51 Duquesne Law Review 263

Authors: M. Patrick Yingling

Type: Articles Published

“A Prince who wishes to remain in power is often forced to be other than good. When the group whose support he deems vital to his survival is corrupt – be it the common people, the soldiers, or the nobility – he must follow their inclinations in order to satisfy them. In such a case, good deeds become his enemies.”
– Niccolo Machiavelli, The Prince

The history of government corruption is as old as the history of government itself. Corruption in the public sector, however, is not an unvarying phenomenon; it exists in different forms around the world. This article is concerned with two such forms: "conventional corruption" and "unconventional corruption."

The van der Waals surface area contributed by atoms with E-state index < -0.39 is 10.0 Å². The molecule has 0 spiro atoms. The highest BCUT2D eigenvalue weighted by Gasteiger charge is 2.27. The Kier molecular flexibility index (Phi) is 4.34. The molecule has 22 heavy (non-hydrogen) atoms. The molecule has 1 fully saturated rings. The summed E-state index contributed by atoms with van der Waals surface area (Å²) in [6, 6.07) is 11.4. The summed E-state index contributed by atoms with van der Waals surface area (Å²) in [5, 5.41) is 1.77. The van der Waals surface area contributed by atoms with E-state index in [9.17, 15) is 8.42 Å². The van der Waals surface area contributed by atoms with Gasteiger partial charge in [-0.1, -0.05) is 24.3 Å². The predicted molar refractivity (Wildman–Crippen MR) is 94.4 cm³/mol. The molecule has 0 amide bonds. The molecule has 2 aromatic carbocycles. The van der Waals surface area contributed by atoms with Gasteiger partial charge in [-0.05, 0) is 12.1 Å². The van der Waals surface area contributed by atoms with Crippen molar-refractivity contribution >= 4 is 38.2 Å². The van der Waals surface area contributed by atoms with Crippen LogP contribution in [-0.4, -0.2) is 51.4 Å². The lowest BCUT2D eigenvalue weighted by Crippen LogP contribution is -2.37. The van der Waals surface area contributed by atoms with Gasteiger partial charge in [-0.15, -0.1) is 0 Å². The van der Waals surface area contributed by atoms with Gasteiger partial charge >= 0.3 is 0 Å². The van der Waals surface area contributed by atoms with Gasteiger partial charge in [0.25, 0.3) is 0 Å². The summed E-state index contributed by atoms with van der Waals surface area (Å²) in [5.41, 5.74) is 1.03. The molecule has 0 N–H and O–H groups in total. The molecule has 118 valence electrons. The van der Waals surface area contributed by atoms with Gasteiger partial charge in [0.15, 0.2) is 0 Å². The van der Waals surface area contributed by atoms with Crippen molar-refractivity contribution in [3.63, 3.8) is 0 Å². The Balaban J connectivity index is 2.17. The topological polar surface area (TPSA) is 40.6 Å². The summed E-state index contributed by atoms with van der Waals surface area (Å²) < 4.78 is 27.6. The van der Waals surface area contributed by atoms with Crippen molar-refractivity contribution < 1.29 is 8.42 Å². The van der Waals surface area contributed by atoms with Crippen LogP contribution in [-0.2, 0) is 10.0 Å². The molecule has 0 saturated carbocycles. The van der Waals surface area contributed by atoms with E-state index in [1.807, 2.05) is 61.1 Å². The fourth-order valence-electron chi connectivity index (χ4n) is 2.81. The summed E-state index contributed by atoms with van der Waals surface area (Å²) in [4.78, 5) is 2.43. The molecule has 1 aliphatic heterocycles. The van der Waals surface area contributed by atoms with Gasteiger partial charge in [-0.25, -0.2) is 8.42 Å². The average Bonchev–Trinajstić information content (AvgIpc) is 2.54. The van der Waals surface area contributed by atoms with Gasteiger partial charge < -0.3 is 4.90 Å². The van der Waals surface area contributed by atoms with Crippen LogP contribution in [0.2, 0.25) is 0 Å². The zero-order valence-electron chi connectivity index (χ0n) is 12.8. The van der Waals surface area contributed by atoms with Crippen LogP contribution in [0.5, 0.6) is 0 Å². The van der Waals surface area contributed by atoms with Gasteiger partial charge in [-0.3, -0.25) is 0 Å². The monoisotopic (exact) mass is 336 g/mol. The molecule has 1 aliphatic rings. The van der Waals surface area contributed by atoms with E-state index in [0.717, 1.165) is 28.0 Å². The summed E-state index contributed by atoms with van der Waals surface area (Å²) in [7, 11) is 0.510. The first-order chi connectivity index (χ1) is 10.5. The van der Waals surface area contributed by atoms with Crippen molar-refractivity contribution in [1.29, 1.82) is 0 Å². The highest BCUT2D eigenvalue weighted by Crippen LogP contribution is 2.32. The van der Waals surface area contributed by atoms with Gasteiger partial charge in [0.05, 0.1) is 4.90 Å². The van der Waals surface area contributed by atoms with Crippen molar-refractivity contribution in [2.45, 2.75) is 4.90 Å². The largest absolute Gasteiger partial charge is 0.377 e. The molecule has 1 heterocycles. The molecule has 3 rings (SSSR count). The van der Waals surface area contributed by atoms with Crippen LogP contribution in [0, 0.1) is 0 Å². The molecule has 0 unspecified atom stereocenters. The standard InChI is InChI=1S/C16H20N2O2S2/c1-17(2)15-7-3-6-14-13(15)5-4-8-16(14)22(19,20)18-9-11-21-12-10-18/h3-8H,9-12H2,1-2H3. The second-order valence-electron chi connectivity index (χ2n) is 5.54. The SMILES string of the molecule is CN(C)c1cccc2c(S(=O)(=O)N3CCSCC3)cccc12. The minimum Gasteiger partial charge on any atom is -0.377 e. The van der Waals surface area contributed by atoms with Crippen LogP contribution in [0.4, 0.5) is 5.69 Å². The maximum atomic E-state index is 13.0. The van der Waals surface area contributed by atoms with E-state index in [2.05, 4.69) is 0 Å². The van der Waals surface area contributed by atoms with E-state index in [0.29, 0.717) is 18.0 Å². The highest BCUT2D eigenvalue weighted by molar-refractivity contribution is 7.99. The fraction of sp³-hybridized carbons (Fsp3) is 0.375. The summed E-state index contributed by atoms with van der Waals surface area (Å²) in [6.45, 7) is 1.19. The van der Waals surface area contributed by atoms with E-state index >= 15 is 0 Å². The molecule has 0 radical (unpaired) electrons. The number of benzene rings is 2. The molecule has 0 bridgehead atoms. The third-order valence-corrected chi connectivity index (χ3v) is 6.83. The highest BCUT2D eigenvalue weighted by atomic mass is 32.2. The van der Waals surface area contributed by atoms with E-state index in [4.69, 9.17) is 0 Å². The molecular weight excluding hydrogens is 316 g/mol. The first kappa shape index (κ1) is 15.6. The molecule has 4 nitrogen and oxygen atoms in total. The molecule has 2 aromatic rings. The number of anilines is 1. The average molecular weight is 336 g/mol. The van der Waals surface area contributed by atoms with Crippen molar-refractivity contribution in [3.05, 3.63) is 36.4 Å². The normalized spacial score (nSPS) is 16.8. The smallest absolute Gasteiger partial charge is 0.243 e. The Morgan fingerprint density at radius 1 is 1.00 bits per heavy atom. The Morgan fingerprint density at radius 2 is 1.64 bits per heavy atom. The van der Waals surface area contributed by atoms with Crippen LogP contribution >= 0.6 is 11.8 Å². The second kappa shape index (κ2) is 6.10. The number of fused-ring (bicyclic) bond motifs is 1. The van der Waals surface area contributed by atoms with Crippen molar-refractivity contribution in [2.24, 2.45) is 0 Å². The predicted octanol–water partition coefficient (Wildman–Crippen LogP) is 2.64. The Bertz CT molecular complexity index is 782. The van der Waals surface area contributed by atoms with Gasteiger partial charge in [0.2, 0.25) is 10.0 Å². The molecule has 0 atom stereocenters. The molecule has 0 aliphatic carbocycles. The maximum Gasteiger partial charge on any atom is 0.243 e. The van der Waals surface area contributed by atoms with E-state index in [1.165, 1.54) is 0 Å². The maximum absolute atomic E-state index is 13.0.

Conventional corruption occurs when government officials illegally abuse public office for private gain. Illegal quid pro quo transactions, including acts of bribery, are examples of conventional corruption. In contrast, unconventional corruption occurs when elected officials make decisions without regard for the public interest (but without engaging in a quid pro quo transaction) for purposes of campaign finance. Unconventional corruption is thus undertaken with the purpose of serving a relatively small group of political funders and spenders, rather than the people. 

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